The provocative quotes and headlines started four years ago and included:
- “The High Cost of 401(k) Fees: How Much Are You Paying? Hidden Charges Can Rob You of a Comfortable Retirement.”1
- “Are fees draining your 401(k) retirement savings?” 2
The hidden fee crusade culminated with the Department of Labor fee disclosure regulations, which became effective this summer and provided defined contribution plan sponsors and participants with a crisp view of the fees associated with their plans. In the interim, plan sponsors received guidance from an emerging—and now well-established—group of retirement plan specialists with deep expertise in the obligations of plan fiduciaries to their plans and participants.
Less-engaged advisors lost plans and relationships as awareness and expectations increased. Service providers implemented new pricing and features with an eye toward clarity and rationality.
And today’s headlines?
- “Why 401(k) Fee Disclosures May Fall Short” 3
- “‘Plain English’ on 401(k) Fees Often Reads More Like Gibberish” 4
We disagree with these sentiments and it appears many plan sponsors do too. OppenheimerFunds fielded a nationwide survey of 200 retirement plan sponsors in September 2012, shortly after the first service provider and participant disclosures were delivered to sponsors and participants. The goal was to gauge the impact of the fee disclosure regulations and we found that sponsors are largely positive about the information being disclosed. We found that sponsors are largely positive about the information being disclosed. They also perceive more benefits than drawbacks for themselves and their participants. View our September 2012 “Regulatory Serendipity” survey results here.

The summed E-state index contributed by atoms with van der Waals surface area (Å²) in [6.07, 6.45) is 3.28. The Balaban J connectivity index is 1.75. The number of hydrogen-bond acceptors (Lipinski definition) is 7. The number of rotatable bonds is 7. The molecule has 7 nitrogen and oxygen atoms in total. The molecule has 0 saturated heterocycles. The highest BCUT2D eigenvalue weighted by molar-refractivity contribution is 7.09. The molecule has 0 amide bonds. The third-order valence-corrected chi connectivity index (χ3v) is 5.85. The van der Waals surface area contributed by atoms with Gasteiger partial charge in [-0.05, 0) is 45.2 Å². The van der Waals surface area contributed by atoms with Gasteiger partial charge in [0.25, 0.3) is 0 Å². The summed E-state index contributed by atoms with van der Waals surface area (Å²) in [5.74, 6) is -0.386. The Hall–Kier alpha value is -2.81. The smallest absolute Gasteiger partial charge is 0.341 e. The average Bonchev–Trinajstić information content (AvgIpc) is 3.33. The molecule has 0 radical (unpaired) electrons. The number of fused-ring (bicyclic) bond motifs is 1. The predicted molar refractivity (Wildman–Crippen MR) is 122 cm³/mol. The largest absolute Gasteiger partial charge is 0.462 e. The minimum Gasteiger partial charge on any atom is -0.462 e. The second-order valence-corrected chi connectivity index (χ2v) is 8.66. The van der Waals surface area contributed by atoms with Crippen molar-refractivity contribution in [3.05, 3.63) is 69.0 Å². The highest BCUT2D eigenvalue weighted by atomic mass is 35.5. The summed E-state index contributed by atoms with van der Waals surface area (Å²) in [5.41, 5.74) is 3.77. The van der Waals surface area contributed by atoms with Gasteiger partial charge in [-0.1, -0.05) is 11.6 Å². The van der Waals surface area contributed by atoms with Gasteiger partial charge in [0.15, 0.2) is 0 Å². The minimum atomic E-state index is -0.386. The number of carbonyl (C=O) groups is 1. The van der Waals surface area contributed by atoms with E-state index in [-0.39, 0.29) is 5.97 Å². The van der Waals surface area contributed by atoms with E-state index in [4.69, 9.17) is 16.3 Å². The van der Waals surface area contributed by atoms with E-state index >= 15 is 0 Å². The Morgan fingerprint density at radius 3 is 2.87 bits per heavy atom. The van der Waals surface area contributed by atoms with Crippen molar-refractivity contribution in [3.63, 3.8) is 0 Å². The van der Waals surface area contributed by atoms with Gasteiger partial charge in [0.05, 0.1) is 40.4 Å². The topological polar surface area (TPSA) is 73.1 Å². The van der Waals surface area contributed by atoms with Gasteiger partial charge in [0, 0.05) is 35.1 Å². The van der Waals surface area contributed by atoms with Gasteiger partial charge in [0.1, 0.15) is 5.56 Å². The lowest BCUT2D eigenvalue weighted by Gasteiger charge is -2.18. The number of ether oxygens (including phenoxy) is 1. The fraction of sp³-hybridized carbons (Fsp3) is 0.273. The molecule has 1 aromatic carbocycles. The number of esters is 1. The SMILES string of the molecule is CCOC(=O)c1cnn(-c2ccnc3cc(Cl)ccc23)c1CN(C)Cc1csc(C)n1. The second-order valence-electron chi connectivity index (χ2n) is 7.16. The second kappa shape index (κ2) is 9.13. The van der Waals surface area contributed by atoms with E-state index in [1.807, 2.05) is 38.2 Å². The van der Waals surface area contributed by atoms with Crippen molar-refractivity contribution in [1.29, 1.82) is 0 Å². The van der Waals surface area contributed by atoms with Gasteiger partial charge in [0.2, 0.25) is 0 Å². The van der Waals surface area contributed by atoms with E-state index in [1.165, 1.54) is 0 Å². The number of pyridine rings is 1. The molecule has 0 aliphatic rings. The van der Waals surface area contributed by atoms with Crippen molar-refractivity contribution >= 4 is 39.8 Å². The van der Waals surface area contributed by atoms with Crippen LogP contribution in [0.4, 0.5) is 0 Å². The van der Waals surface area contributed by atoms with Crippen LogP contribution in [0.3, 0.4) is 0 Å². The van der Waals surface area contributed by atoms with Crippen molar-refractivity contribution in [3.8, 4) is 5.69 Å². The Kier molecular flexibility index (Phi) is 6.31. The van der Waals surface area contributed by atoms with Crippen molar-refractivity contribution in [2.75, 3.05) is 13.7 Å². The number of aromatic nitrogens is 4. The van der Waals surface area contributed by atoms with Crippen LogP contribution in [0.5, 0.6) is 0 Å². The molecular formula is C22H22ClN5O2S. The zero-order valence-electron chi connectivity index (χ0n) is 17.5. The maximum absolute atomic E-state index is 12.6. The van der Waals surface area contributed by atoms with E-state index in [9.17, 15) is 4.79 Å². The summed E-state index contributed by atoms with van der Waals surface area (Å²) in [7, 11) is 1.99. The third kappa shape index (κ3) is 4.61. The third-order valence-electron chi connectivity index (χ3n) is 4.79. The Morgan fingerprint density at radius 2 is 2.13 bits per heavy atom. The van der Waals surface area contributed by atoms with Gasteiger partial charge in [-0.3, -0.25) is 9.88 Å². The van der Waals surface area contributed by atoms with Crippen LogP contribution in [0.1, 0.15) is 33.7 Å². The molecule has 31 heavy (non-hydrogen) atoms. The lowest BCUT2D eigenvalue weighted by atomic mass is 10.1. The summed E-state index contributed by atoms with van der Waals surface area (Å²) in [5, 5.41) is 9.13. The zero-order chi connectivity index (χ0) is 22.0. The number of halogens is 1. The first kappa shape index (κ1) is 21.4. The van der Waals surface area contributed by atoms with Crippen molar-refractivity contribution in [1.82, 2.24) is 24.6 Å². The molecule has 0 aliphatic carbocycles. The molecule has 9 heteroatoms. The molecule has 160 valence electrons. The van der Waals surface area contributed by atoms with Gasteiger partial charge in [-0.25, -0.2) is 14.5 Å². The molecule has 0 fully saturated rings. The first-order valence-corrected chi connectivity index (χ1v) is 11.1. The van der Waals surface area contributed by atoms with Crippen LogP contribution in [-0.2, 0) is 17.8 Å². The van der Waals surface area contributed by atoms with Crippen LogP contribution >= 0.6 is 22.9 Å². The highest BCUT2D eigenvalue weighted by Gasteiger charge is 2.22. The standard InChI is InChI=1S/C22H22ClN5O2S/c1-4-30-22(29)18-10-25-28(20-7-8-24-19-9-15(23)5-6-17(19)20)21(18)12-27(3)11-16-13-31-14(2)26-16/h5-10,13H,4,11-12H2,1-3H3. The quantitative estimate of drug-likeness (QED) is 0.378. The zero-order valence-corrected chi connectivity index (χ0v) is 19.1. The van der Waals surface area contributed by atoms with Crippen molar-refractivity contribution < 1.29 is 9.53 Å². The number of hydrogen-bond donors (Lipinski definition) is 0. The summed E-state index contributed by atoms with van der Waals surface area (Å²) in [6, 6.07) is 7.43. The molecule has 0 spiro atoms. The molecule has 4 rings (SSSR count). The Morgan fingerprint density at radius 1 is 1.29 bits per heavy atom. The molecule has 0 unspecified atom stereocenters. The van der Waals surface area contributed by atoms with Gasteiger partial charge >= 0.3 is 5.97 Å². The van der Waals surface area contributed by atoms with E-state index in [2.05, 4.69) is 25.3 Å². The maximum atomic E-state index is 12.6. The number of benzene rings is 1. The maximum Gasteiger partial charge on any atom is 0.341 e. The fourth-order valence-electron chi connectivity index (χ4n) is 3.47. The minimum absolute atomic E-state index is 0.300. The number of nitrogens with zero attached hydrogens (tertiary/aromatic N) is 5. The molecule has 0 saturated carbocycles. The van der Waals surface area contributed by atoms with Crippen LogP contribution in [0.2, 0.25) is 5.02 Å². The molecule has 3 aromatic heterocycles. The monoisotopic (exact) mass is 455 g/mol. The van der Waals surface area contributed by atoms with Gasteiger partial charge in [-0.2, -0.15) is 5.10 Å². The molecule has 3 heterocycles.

The plan sponsors surveyed generally appreciate the improved transparency, feel that the disclosures help them better understand fees relative to service and allows them to make more educated decisions about providers. They also believe their participants now feel more educated about their plans, have increased trust in the plan sponsor and understand the purpose of fees better.
Naturally, our survey respondents did identify some concerns, but are generally more positive about fee disclosure than recent headlines suggest. Respondents continue to want—and need—help from experienced retirement plan specialists, which provides a unique opportunity to engage with both sponsor and participants.
In fact, the spotlight cast on retirement savings plans by the fee disclosure regulations has resulted in a heightened level of employee engagement. Nearly 47% of plan sponsors report that their participants have already increased, or expect to increase, their plan contributions. This is an unanticipated, yet very positive outcome from these disclosure efforts.
We call that regulatory serendipity.
View full survey results here.
- Kiplinger, May 2008
- USA Today, August 25, 2009
- ABC News, November 8, 2012
- Smart Money, October 8, 2012